I’d started to believe that we wouldn’t see a third “Phonogram” series. It had been promised for some time by creators Kieron Gillen and Jamie McKelvie, who’d gone on to collaborate on books like “Young Avengers” and “The Wicked + The Divine.” With the latter showing no signs of going away, though, I started to think that “Phonogram: The Singles Club” (seven brilliant issues set at the same party where each one can be read independently, but together mesh into a much larger story) was the series’ last hurrah. Happily, I was wrong.
“Phonogram: The Immaterial Girl” #1 reintroduces us to Emily Aster, who — as a small child named Claire — was given the proverbial deal with the devil, or at least some other powerful being. The price was fairly simple: give up half of her personality. Claire sacrificed the self-destructive, despairing part of her soul, and Emily Aster was all that was left. Unfortunately for Emily, she clearly didn’t read the fine print. Not only is Claire still alive in another realm, with the titular immaterial girl forever watching, but there was a loophole in the bargain, one with grave consequences for Emily.
Gillen’s pacing in “Phonogram: The Immaterial Girl” #1 works well; he includes new information alongside old, so that new and returning readers alike are entertained. More importantly, he sets up the overall thrust of this miniseries in this first issue. All of the pieces are carefully assembled: Emily/Claire’s deal, the idea behind phonomancers and their society, Emily’s current life, the status of Claire and more. As a result, when everything kicks into high gear and the loophole is suddenly exploited, the readers quickly understand just how dangerous this situation is. Emily isn’t just in a bad place; it’s potentially deadly. And as for the real world? Well, it becomes very clear that Claire’s presence is not a good thing.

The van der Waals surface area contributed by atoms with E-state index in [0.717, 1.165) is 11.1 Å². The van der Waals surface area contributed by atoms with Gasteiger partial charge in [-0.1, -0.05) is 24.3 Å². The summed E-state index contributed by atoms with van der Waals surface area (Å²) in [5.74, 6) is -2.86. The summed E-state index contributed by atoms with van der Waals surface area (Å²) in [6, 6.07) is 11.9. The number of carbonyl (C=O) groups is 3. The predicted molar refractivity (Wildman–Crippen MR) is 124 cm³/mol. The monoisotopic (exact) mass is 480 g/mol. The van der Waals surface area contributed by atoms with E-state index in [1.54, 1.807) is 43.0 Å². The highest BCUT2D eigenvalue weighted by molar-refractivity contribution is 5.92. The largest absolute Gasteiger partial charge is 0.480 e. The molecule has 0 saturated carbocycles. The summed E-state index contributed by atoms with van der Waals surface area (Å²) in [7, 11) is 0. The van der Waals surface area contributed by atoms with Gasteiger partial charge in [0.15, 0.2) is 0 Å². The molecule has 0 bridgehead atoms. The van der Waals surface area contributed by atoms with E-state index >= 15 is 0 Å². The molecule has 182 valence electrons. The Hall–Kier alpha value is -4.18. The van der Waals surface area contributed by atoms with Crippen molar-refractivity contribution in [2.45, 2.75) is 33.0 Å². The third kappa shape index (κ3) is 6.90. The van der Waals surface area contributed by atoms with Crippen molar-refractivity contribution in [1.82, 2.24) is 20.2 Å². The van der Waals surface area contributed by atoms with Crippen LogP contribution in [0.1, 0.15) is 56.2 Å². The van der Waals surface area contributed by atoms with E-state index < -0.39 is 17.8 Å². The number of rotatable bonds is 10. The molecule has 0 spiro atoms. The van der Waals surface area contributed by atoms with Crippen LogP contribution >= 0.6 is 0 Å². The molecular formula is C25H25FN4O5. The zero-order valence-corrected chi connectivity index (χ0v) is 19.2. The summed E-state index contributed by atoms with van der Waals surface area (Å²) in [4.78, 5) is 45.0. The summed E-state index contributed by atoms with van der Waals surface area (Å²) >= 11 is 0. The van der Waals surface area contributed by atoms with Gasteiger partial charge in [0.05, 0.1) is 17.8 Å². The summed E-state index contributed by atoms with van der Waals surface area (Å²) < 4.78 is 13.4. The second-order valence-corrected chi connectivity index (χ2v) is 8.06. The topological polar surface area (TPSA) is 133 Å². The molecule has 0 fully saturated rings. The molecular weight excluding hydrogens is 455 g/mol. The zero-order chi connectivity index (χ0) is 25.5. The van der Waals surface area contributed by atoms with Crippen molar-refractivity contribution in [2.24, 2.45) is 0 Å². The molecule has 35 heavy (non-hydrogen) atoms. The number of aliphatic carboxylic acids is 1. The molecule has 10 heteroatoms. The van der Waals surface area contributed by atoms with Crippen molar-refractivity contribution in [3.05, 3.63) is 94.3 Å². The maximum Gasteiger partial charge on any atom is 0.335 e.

The musical references in this issue start on the cover between the title and the art, and they blast their way through the entire comic. Gillen is kind enough to give us a glossary at the end of the issue, but I must admit that it’s fun to try and see how many you recognize. (I, for one, adore Seth Bingo’s shirt referencing the changing line-up of the Sugababes.) Gillen spent some time as a music journalist and, as strange as it may sound, “Phonogram” could easily lead you to some great new-to-you Britpop acts. Consider it an added bonus.
Unsurprisingly, McKelvie’s art is excellent. His ability to draw the human form in a natural and realistic way is enviable; it grounds the characters in a way that makes them relatable because you see pieces of people you know inside of them. When the fantastic roars to life around them, it ends up having an extra punch, too; the sudden assault on Emily when things go south is dramatic in part because it’s the unreal forcing its way into an otherwise very real situation. The best part about the issue’s art, though, is the world behind the screen. Anyone who’s ever seen a certain iconic music video will love what Gillen and McKelvie have dreamed up here; it’s a brilliant homage for a comic book to use, and McKelvie completely nails its look.
If that’s not enough, there are two short back-up stories, too. In the first, Sarah Gordon’s art is dark and flows across the page in a way that early art from Sophie Campbell did. It’s a striking look and I’d like to see more from Gordon down the line. I also had no idea that letterer Clayton Cowles was an artist, but he gets the last page in the issue, which is suitably humorous with a slightly exaggerated style, but which still nails its punch line thanks to some great facial expressions on two of the characters.
It’s great to see “Phonogram” return and, with “The Wicked + The Divine” being such a hit for Gillen and McKelvie, hopefully some of those readers will give “Phonogram: The Immaterial Girl” #1 a whirl. It’s worth their time, and yours, too.